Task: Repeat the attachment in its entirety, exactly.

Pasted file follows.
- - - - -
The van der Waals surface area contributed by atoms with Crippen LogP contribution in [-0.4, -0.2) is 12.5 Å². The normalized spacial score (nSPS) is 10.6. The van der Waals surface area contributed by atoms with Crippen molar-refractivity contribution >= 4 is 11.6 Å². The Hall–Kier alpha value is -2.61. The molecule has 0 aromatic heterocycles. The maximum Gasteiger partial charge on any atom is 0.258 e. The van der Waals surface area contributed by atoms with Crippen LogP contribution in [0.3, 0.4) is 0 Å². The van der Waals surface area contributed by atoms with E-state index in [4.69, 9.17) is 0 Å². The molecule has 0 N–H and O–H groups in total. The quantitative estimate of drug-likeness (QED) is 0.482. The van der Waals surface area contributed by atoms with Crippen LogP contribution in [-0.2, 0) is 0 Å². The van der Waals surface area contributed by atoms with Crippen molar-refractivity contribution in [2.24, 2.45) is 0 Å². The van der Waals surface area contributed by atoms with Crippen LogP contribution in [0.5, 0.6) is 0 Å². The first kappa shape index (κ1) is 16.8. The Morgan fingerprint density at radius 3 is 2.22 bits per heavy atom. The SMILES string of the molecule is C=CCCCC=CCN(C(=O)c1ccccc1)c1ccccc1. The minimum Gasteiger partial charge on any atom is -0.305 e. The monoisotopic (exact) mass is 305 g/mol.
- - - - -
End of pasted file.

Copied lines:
The van der Waals surface area contributed by atoms with Crippen LogP contribution in [-0.4, -0.2) is 12.5 Å². The normalized spacial score (nSPS) is 10.6. The van der Waals surface area contributed by atoms with Crippen molar-refractivity contribution >= 4 is 11.6 Å². The Hall–Kier alpha value is -2.61. The molecule has 0 aromatic heterocycles. The maximum Gasteiger partial charge on any atom is 0.258 e. The van der Waals surface area contributed by atoms with Crippen LogP contribution in [0.3, 0.4) is 0 Å². The van der Waals surface area contributed by atoms with E-state index in [4.69, 9.17) is 0 Å². The molecule has 0 N–H and O–H groups in total. The quantitative estimate of drug-likeness (QED) is 0.482. The van der Waals surface area contributed by atoms with Crippen LogP contribution in [-0.2, 0) is 0 Å². The van der Waals surface area contributed by atoms with Crippen molar-refractivity contribution in [2.24, 2.45) is 0 Å². The van der Waals surface area contributed by atoms with Crippen LogP contribution in [0.5, 0.6) is 0 Å². The first kappa shape index (κ1) is 16.8. The Morgan fingerprint density at radius 3 is 2.22 bits per heavy atom. The SMILES string of the molecule is C=CCCCC=CCN(C(=O)c1ccccc1)c1ccccc1. The minimum Gasteiger partial charge on any atom is -0.305 e. The monoisotopic (exact) mass is 305 g/mol.